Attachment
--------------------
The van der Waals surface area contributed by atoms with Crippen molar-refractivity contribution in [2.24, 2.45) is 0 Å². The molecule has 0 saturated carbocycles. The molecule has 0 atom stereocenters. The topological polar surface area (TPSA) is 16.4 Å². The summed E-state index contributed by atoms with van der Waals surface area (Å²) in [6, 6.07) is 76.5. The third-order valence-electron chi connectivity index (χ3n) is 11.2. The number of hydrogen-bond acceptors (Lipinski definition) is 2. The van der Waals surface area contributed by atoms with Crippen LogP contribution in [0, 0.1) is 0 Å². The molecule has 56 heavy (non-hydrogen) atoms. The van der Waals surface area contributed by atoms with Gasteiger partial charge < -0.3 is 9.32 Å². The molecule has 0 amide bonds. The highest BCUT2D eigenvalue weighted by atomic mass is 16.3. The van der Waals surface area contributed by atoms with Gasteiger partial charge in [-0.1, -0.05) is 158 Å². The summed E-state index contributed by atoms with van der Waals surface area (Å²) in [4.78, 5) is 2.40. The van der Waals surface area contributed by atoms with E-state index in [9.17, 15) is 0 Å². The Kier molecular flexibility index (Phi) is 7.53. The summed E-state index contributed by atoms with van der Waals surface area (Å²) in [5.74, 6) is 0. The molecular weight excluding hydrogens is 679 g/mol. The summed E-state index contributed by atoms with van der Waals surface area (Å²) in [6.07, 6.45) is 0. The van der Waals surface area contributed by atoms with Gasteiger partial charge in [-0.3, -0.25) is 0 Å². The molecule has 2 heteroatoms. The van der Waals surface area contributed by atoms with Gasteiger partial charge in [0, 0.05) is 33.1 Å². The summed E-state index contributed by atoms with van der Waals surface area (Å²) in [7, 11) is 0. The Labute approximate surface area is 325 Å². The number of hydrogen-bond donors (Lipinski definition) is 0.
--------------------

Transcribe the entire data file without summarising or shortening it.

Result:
The van der Waals surface area contributed by atoms with Crippen molar-refractivity contribution in [2.24, 2.45) is 0 Å². The molecule has 0 saturated carbocycles. The molecule has 0 atom stereocenters. The topological polar surface area (TPSA) is 16.4 Å². The summed E-state index contributed by atoms with van der Waals surface area (Å²) in [6, 6.07) is 76.5. The third-order valence-electron chi connectivity index (χ3n) is 11.2. The number of hydrogen-bond acceptors (Lipinski definition) is 2. The van der Waals surface area contributed by atoms with Crippen LogP contribution in [0, 0.1) is 0 Å². The molecule has 56 heavy (non-hydrogen) atoms. The van der Waals surface area contributed by atoms with Gasteiger partial charge < -0.3 is 9.32 Å². The molecule has 0 amide bonds. The highest BCUT2D eigenvalue weighted by atomic mass is 16.3. The van der Waals surface area contributed by atoms with Gasteiger partial charge in [-0.1, -0.05) is 158 Å². The summed E-state index contributed by atoms with van der Waals surface area (Å²) in [4.78, 5) is 2.40. The van der Waals surface area contributed by atoms with E-state index in [9.17, 15) is 0 Å². The Kier molecular flexibility index (Phi) is 7.53. The summed E-state index contributed by atoms with van der Waals surface area (Å²) in [5.74, 6) is 0. The molecular weight excluding hydrogens is 679 g/mol. The summed E-state index contributed by atoms with van der Waals surface area (Å²) in [6.07, 6.45) is 0. The van der Waals surface area contributed by atoms with Gasteiger partial charge in [-0.3, -0.25) is 0 Å². The molecule has 2 heteroatoms. The van der Waals surface area contributed by atoms with Gasteiger partial charge in [0, 0.05) is 33.1 Å². The summed E-state index contributed by atoms with van der Waals surface area (Å²) in [7, 11) is 0. The Labute approximate surface area is 325 Å². The number of hydrogen-bond donors (Lipinski definition) is 0.